I'm feeling slightly flat at the moment.

Things on the home front have been difficult of late, and will continue to be so for the foreseeable future. My own writing is in a bit of a slump; I've spent too long on this particular project, second-guessed myself, and re-written so many times I've lost track of what's included in any given draft. Also (this has happened to someone else on Facebook recently!) I had the misfortune of reading a book earlier this year which was exactly the book I wish I'd written, in the setting I was planning to use. (I was heartened that the universal advice to this other person was to go ahead and write her book anyway.)

And to cap it all off, even the books I'm reading at the moment are proving, shall we say, hard work… I'm trying to enjoy The Adventures of Huckleberry Finn. I've started another book assigned for book group, and set it aside with a shudder after one chapter. And for the moment, I've given up on Far From the Madding Crowd completely. If I could trust myself, I'd turn to an old fave for comfort… but the way I'm feeling at the moment, I'd never go back to the other books I have to finish before next Tuesday! So I'll have to soldier grimly on.

On a brighter note, I've been reading chapters to Miss 14 from the delightfully dated The Years of Grace, edited by Noel Streatfeild and rediscovered over at Memoranda, where Michelle has beautifully surveyed the contents. Although we're spending plenty of time mocking the 1950s attitudes, it has still been an opportunity to pass on some quite wise advice which might not be welcome in a more direct format (being cheerful and helpful around the home *cough*). So at least that's been fun!


And the Winner Is...

You're not surprised, are you? Initially daunted by the sheer size and heft of this volume, I ended up deeply enjoying it and galloping to the finish. (Far From the Madding Crowd has completely fallen by the wayside, I'm afraid.) Once I'd twigged to the astrological dimension, I found it even more satisfying -- in fact I think this ended up being the element of the novel that I liked the most, though you certainly wouldn't need to know anything about the influence of the stars to enjoy the story. The mystery was complicated (even now I'm not entirely clear about the order of events), but it was absorbing and the interactions between the characters (linked with both star signs and planets) were fascinating, as was the setting -- a gold rush town in New Zealand -- literally the ends of the earth! -- in the 1860s. I must admit I found the first third or so pretty heavy going, but it was well worth the effort. So glad my daughter forced me to take it from the bottom of the pile!


The Luminaries Update: Astrology Au-go-go!

I'm powering ahead with The Luminaries, which has surprised me, because I was so intimidated before I started reading it. It's just so HUGE. You could do a burglar a serious injury if you heaved this book at him.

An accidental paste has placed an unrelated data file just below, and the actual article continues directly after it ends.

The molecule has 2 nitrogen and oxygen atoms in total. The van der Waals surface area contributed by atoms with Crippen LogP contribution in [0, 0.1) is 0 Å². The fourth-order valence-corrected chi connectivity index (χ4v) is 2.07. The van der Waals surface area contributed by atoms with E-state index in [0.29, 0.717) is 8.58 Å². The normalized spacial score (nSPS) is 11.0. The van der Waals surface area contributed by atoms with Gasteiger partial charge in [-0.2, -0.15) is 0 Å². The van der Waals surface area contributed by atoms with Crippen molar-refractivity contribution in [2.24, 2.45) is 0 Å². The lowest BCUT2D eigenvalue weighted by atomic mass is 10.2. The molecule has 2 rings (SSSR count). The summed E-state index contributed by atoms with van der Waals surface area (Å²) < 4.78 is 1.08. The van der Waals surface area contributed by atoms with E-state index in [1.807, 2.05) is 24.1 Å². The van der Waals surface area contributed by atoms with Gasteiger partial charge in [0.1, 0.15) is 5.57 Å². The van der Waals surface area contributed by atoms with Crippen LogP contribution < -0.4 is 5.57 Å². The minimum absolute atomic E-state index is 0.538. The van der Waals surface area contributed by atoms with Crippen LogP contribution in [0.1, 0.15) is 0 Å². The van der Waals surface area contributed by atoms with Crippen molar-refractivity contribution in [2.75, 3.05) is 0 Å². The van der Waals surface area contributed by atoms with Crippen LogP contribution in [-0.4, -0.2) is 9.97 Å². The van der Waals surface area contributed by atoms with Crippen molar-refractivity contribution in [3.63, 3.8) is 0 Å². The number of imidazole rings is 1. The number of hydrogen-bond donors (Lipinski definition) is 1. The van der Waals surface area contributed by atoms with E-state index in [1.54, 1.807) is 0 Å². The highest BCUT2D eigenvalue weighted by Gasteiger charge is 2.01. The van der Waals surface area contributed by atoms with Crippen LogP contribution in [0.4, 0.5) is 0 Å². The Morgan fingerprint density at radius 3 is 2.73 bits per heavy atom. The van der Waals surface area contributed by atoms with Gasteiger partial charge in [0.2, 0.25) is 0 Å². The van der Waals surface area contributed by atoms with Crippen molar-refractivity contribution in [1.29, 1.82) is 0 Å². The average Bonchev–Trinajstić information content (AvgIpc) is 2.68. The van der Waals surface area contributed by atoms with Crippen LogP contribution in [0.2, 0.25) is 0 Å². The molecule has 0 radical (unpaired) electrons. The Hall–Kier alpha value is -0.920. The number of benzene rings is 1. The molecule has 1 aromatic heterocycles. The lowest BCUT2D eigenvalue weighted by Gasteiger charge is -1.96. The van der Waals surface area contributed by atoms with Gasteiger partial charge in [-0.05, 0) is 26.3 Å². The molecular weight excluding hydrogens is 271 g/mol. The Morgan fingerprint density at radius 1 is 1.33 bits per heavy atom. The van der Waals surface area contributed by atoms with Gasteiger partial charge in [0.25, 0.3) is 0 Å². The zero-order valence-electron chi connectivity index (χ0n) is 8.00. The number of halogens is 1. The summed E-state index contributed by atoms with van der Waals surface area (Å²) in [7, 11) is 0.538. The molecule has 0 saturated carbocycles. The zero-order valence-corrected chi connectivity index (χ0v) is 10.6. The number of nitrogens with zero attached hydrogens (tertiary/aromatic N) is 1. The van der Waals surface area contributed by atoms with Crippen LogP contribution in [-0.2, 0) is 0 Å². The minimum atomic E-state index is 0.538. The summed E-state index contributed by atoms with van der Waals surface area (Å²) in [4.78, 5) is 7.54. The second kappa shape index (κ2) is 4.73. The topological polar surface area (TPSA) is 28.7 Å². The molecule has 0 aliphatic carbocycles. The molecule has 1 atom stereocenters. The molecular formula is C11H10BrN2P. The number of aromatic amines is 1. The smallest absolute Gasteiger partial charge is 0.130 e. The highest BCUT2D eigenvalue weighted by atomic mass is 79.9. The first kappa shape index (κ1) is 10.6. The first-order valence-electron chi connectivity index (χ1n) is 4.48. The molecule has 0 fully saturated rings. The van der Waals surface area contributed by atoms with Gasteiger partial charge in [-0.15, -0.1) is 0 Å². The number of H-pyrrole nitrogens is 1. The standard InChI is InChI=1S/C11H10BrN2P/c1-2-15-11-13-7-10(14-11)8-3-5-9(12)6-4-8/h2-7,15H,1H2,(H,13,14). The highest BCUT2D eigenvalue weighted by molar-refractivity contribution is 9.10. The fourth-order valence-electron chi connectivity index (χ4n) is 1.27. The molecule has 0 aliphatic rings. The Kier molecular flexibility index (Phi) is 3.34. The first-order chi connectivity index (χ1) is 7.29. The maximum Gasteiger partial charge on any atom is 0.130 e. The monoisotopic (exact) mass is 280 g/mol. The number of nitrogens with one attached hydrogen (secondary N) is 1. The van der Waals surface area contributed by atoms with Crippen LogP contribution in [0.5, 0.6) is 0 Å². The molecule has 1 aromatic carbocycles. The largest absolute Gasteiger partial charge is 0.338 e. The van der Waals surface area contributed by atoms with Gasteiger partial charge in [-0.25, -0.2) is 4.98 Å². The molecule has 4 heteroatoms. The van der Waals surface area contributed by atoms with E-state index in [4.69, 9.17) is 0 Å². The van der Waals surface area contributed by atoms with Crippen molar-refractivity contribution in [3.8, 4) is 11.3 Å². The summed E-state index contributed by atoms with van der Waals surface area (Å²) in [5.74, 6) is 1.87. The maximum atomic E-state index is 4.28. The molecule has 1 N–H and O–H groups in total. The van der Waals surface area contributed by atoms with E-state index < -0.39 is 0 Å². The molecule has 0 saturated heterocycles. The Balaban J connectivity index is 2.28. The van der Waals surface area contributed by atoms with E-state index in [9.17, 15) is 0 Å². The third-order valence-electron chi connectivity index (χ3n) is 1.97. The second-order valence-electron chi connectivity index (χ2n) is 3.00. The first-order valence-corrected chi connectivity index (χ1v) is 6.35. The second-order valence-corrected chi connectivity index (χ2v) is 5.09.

I've just realised (lucky the book is so long, or I would have missed it altogether) that the twelve main characters represent the twelve signs of the zodiac. I don't know how I could have overlooked this, as it was discussed in the reviews I read, and also clearly mapped out in the star charts provided at the start of each section, but ANYWAY… now that I've twigged, it's added an extra layer of enjoyment to my reading. 

I used to be a bit of an astrology nut -- it was one of those things that I liked to pretend that I believed in, like the tarots… and maybe, deep down, I'm not really sure whether I believe in it or not… I know, logically, it must be nonsense, but it's fun nonsense, and it can be surprisingly illuminating. I dabbled in it just enough to be able to appreciate details like the Libra character wearing his cravat in the latest style, and the Virgo man being so meticulous and adhering to his own peculiar code of honour. So now I'm keenly looking for little clues like this, and chuckling, and feeling superior. Which is the best thing about astrology, isn't it?


Parallel Reading: Update

So… the book race. How's it coming along?

Well, after a slow start, Eleanor Catton is well out in front, with about fifty percent read. The first chapter takes up about half the book, weaving the twelve strands of story from different viewpoints into the central mystery (which I'm hoping will be resolved in the second half…) And now I've finally got a handle on what's actually going on, I am gripped.

Thomas Hardy, at the moment, is coming a rather poor second, with only about a third read. (I'm just up to the point where Bathsheba sends the valentine to Mr Boldwood.) It's possible that Far From the Madding Crowd is suffering because, having seen the film, I already know the story, so I'm not driven by pure narrative curiosity… but it's also undeniable that the meandering nineteenth century prose (two pages of description of snow!!) is trying my patience somewhat. Bathsheba Everdene is a terrific character, though, and I think Carey Mulligan was inspired casting.